I went to church on Easter. Not because of some sudden revelation, or because I needed to show off a new outfit, or even because I wanted to, because I never want to go to church. But my soon-to-be 91-year-old mom wanted to go, and she can’t go anywhere by herself nowadays.
Even she had her doubts about the project, because we couldn’t go to her parish’s Mass. She can’t handle the steps, which are many and steep there, any more. We had to go to another Catholic church, which, even though it is only a few miles away, my mother was suspicious of. “I heard the priest was weird,” she said of its pastor, repeating some piece of scuttlebutt she had picked up on the gossip chain of old Catholic ladies who judge the relative normalcy of priests.
“All priests are weird,” I told her. She still shoots me dirty looks when I say things like that, but she is stooped by age and instead of her hard stare piercing my faithless soul as she intended, it more or less bounced off the sidewalk.
The church was about two-thirds full, and there was a side room where, if you feared the covid too much to gather together with them, you could watch the Mass on Zoom with a bunch of other people. Everyone was dressed better than I was, because they had planned to be there and I hadn’t. The fact that young Catholic women tend to dress in skirts so short and heels so high on Sunday, that, if they were loitering on an urban boulevard instead of being in a house of God, they could easily be mistaken for prostitutes, was one of the few entertaining facets of that otherwise barren hour.
The singing was left to the choir, for fear of the virus, I imagine, and I was grateful for that, for the sound of a bunch of white people singing off-key is not pleasing to me, and I can’t imagine God likes it much either. The choir even belted out a song that was familiar to me, and I went through several rounds of Catholic calisthenics before I figured out that it had been on the soundtrack of one of my favorite movies, O Brother Where Art Thou?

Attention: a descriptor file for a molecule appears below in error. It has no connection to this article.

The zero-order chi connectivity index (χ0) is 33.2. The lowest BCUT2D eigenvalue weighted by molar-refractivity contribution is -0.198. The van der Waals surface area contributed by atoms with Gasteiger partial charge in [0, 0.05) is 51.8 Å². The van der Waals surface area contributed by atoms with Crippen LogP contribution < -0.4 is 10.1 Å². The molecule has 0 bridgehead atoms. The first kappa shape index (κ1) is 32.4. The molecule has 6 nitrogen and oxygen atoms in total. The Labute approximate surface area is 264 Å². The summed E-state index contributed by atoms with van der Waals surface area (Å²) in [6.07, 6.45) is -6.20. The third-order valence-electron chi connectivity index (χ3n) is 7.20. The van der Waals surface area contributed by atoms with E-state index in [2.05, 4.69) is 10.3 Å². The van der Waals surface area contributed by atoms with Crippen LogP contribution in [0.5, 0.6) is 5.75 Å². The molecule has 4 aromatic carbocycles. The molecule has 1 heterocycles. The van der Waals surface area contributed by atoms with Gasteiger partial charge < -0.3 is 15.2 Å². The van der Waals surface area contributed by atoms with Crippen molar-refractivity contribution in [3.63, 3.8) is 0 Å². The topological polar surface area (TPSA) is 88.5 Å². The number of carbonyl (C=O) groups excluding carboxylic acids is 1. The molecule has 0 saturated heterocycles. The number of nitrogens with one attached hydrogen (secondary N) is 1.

The only other difference I noted between my last Easter Mass of about forty years ago and this one, besides the inclusion of a fundamentalist Baptist hymn in the Catholic service, was that the priest now sprayed holy water, which he called “Easter Water,” over the entire congregation. He did this by dipping a sponge on a stick in a bucket of the blessed H2O, walking around the perimeter of the crowd and flicking it at us. He hit me up once while passing to my right. My mother and I were sitting in the back of the church, in the handicapped section, and while finishing up, the priest soaked me again with a surprise shot of the sacred fluid, this time from behind.
Guess he figured I needed a second coat.